HE has won countless fans for his hilarious performance as the Waterside’s panto dame, but actor Christian Patterson very nearly pulled out of the show after his five-year-old son was tragically killed in a freak car accident.
Harry Patterson was fatally crushed on September 13 when the family car rolled back on him after its handbrake failed.
The Seat Altea, which was parked on an incline outside the family’s home in Wales, had been left in neutral gear and Christian is now raising awareness of the need to leave vehicles in first gear if they are parked on a hill.
The actor, who plays Sarah the Cook alongside Jonathan Wilkes in Dick Whittington, told The Bucks Herald: “There was a point when I said to my agent I didn’t think I could do panto because it meant being in close proximity to lots of children of Harry’s age and because Harry in particular liked pantos and especially Dick Whittington. I thought it might be too painful.”
But he said he decided to continue with the panto ‘to try and establish a sense of normality within this craziness’ and also because of the support he received from Wilkes, with whom he is sharing a house in Broughton while the panto is running.
An inquest held earlier this month heard that Christian’s wife, Michelle, had only got out of the car moments before the tragedy. She had opened the car’s back door where Harry was sitting and then gone into the house to turn on the oven to prepare tea for him and the couple’s other child, Dylan, 8.
“She had gone in to put the potatoes back on to boil when Dylan shouted that the car was rolling backwards,” said Christian.
He said ‘the thinking is Harry ran around (the car) to probably try to stop it’ but that it ended up pinning him against the garden wall.
Christian, 39, said that performing in the panto was ‘absolute pure escapism’.
“For two hours you are Dick Whittington’s mother and there is nothing as healing as the sound of laughter. The great joy is literally hearing children’s laughter. It is a joy that goes back to Harry in many ways.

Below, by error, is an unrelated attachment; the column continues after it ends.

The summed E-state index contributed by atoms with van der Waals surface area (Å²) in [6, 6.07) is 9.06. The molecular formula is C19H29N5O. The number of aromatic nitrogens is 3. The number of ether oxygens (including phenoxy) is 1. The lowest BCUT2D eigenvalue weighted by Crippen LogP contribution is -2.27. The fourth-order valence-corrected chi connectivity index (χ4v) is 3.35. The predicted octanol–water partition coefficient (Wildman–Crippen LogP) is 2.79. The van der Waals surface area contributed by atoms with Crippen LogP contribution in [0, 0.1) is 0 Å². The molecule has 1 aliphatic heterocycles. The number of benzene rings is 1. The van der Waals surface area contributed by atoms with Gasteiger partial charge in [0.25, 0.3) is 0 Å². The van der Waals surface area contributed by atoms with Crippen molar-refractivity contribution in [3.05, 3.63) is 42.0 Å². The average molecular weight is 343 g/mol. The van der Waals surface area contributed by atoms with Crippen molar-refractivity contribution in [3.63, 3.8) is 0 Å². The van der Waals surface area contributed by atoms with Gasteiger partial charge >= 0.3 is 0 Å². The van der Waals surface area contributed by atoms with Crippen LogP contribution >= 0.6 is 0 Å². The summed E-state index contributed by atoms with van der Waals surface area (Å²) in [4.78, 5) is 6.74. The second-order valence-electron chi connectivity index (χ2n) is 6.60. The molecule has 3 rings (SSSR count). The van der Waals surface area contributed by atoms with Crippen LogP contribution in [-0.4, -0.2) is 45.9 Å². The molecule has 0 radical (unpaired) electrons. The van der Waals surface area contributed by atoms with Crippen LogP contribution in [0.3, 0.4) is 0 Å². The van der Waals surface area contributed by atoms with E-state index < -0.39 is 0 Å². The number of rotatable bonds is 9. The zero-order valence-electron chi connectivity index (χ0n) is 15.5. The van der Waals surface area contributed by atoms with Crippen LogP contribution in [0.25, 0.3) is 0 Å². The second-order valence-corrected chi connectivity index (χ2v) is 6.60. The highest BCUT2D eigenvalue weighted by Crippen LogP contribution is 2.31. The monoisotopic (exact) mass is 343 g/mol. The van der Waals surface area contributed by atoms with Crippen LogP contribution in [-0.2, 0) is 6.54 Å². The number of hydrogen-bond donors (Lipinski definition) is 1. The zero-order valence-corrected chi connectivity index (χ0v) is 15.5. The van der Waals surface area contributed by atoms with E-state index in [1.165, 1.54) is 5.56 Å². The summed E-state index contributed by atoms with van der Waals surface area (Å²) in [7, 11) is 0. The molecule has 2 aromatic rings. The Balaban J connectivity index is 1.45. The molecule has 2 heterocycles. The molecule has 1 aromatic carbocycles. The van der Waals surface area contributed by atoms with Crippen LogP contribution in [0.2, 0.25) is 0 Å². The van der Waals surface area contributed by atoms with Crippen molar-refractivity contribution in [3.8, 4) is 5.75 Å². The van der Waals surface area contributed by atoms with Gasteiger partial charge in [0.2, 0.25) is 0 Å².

“Harry used to do the ‘Harry Patterson Show’ at home where he hid around the curtain in our living room and we would introduce him and he would do everything at his disposal to make us laugh.
“I am having fun against all the odds at this time. Every member of the theatre knows about what happened and nobody has ever walked up and made me feel uncomfortable.”
However, Christian said on one occasion he had to ‘retreat’ to his dressing room because he was feeling very low. “There was one time when I was speaking to Kayleigh Wilson who plays Tommy the Cat and I saw some school buses arrive with some very young children getting out and I had to retreat to the safety of my dressing room. But I came in and put on the make-up and the dress and became Sarah the Cook and you can hide behind that.”
He admits he is not looking forward to the family’s first Christmas without Harry. “But we have an eight-year-old son and normality has to play a part in his life as well,” he said.
“Dylan has been suffering from abdominal migraine caused by the stress. We just have to remind him we are a normal loving family that this hellish thing has happened to.”
Christian has now started an awareness campaign called Ping, which stands for Park In Gear.
Collection buckets will be available at the Waterside Theatre for people to donate to the campaign.
Christian said: “Ping came about as a result of the inquest. It appears that the brake drum system on the car heats up in transit and contracts when the car cools down which allows the brake some tiny slippage which is barely noticed when you park on flat ground. But when you’re on a very steep incline such as our driveway, things can cause the car to roll.”
Parking the car in gear would have prevented the tragedy, but although it is mentioned in the Highway Code, Christian said many people are still unaware of its importance.
“The policeman who gave evidence at the inquest said he had asked his colleagues if they knew to park in gear and they said they hadn’t done so until they had taken an advanced police driving course.
“A friend recently learnt to drive and they were not told to so. But it is vitally important. On a steep climb do not trust the car’s brake.
“If you park in gear the car will hold completely firm and this would have saved Harry’s life. He would have been able to watch me in this panto.”